The National Center for Race Amity (NCRA) was established in January 2010. It is based at Wheelock College in Boston, Massachusetts and received its founding grant from the W.K. Kellogg Foundation.
A sustainable organization, NCRA's programs generate income to support itself and its programs. The National Center for Race Amity has several initiatives: expansion of the Campus Conversations on Race model in a national network of colleges that employ the strategy of training student co-facilitators to guide peer group discussions on race and ethnicity; development of theater based race amity education programs targeting middle school students; and impacting the public discourse on race through the annual National Race Amity Conference, organizing the Towards E Pluribus Unum initiative which seeks to establish National Race Amity Day, and research and development of The Human Being Curriculum® for national and international dissemination.
William H. 'Smitty' Smith, Ed. D.
William H. Smith is the founding executive director of the National Center for Race Amity based at Wheelock College in Boston, MA. His prior higher education assignment was as executive director of the Center for Diversity in the Communication Industries at Emerson College in Boston, MA.
Smith's college career began when he integrated Division One football in the old Confederate South at Wake Forest College. He was profiled in the Sports Illustrated cover story (November 7, 2005) as one of the pioneers who changed the face of college football. He left Wake Forest to work as a community organizer in the Civil Rights Movement and was then drafted into the US Army. He graduated with honors from the University of Massachusetts at Amherst after serving as a medic in Vietnam, where he was awarded two Bronze Star stars and the Combat Medic Badge. Dr. Smith earned his doctorate in education from the University of Massachusetts, Amherst.
Smith founded and served as president and general manager of WNDS TV, a full power UHF station in Derry, New Hampshire (presently MY TV) and later formed the film and multimedia company, ComTel Productions, Inc. which he headed for fourteen years.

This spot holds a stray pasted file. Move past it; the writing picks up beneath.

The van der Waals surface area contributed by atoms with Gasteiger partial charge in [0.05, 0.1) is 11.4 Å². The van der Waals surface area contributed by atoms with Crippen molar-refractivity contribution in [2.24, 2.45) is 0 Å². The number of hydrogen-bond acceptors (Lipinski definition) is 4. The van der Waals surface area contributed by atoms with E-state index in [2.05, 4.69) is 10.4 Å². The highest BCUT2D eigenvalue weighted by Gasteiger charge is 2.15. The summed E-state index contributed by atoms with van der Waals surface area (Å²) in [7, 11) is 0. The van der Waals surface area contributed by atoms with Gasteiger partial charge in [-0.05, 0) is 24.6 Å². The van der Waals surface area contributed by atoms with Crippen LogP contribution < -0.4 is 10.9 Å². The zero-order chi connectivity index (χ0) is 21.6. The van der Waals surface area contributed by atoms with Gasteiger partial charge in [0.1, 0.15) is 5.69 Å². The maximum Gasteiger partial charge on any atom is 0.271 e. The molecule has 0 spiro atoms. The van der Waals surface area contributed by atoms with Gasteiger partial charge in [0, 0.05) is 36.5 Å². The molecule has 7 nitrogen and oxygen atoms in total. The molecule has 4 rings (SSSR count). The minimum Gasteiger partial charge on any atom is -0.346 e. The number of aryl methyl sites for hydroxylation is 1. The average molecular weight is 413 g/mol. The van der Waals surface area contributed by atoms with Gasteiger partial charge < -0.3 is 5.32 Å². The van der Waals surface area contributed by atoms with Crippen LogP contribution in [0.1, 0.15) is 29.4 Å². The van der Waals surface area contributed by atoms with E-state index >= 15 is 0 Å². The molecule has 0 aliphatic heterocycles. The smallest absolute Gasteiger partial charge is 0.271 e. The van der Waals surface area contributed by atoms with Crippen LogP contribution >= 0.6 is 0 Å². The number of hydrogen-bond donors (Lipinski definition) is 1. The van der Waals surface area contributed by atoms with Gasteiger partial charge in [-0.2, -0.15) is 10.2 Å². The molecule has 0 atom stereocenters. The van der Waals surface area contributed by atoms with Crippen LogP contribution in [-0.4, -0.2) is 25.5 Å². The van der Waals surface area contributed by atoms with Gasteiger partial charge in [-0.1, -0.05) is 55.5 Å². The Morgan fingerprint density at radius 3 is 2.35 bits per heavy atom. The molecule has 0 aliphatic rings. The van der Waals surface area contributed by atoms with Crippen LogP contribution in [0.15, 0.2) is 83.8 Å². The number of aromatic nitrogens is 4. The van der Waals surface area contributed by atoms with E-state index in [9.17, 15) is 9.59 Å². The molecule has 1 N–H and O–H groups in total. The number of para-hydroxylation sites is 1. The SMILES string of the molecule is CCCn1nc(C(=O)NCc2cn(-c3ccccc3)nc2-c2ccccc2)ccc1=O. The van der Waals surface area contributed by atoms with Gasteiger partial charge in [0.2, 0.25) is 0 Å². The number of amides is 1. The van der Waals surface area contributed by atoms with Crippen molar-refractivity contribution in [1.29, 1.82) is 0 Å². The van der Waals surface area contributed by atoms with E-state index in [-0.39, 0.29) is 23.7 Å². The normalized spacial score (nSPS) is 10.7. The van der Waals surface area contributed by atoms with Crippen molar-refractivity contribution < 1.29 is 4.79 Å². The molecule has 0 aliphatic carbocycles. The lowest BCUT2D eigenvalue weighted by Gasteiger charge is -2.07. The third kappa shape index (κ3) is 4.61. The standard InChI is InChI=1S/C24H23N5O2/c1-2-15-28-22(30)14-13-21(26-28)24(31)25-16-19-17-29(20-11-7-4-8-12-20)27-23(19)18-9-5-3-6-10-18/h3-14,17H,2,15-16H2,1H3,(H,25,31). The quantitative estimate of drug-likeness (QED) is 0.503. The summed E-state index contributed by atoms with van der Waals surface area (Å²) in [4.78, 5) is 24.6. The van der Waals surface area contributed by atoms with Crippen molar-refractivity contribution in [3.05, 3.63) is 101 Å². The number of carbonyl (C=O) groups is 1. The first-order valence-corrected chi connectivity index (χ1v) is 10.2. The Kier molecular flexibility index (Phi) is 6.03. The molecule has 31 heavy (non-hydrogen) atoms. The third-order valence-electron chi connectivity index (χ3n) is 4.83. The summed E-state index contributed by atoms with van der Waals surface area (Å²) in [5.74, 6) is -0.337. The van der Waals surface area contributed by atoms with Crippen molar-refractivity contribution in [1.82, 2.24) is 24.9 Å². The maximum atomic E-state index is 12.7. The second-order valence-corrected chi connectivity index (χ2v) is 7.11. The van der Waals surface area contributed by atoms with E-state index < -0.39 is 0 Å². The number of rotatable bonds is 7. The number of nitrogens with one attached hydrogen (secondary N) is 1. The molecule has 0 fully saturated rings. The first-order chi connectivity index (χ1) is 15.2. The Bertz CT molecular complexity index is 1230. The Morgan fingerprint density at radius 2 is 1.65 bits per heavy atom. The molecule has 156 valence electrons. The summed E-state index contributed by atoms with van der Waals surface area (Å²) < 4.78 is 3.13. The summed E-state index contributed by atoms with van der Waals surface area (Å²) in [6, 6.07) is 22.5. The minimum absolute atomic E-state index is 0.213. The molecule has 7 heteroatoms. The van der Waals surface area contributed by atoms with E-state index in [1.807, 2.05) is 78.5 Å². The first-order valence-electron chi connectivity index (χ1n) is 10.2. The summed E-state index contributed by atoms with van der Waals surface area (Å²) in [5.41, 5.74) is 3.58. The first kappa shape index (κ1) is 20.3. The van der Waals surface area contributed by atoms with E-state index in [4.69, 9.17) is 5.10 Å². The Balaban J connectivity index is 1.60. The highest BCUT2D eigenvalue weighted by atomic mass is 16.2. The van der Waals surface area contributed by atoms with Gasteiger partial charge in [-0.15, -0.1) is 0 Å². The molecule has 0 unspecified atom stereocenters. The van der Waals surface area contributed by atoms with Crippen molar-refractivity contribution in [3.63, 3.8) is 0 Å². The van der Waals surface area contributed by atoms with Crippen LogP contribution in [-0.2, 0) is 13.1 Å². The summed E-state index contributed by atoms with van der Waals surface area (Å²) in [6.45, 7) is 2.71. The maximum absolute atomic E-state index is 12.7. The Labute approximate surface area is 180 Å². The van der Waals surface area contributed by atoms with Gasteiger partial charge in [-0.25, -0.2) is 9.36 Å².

Smith has addressed issues of race and diversity in his work with civic, philanthropic and religious organizations including the Phelps Stokes Fund where he serves as a trustee and Senior Fellow: the Regional Bahá'í Council for the Northeast States on which he served for ten years; the Media Advisor to the National Association for Black Veterans (NABVETS); and the Board of Directors of the Africa Media Image Project. In 2000 he organized the historic Joint Congressional Resolution establishing a National Day of Honor to recognize the service of African American and other minority soldiers in World War II. In conjunction with that event, he wrote and produced an award winning documentary film, "The Invisible Soldiers: Unheard Voices," which aired on PBS. Smith coordinated the national initiatives "Neighborhood Conversations on Race: A Talk Worth Having" and "Campus Conversations on Race" (CCOR) and the handbooks which support those programs. He founded the Campus Conversations on Race College Network whose sixteen member colleges are slated to grow to two hundred and fifty under the focused support of the National Center for Race Amity.
Smith has received awards from numerous organizations including the International Academy of Communications Arts and Sciences, the National Association for Black Veterans, Black Filmmakers Hall of Fame, Screen Actors Guild Diversity in Production Award, National Association of Government Communicators, and the National Education Association. He was presented with "The Key to the City of Greenville, S.C." his home town in 2007. Dr. Smith was selected as the Balfour Scholar by the Balfour Foundation, Bank America Trustee. In 2009 and 2010 Dr. Smith served as a keynote speaker and workshop leader at the annual Leadership Conference for Afro and Indigenous Colombian Fulbright Scholars held in Bogota, Colombia.
Tod M. Ewing
Tod Ewing has 25 years of experience in diversity, race relations and communication and is the owner of Hanna, Ewing and Associates based in Washington DC. Tod is a former director of Minority Affairs at St. Cloud University where he developed campus wide systematic processes and programs to address diversity issues. He is a national speaker on race relations and building models of cultural and racial unity. He is a certified mediator. Tod also provides facilitation skill training for those preparing to facilitate community based race related dialogues.
As a consultant he serves government agencies, businesses, community organizations, and schools throughout the United States. Tod has provided consulting and training for hundreds of teachers from Pre K-12 He has also provided training in the Caribbean and in Uganda.
Tod is co-author of a comprehensive leader's manual and student book entitled, "Building Cultural Bridges", now in its third edition, designed for educators and students. He is also the author/compiler of a spiritually based cultural and racial handbook based entitled "Toward Oneness." His most recent publication is titled Seeing Heaven in the Face of Black Men a semi-autobiographical book connecting his Black experience in the United States with the role that spirituality (as distinct from a particular religion) can play in bringing about racial unity and justice.
Tod received a B.S. in Criminal Justice from St. Cloud University and is currently completing his master's degree in Spiritual Psychology.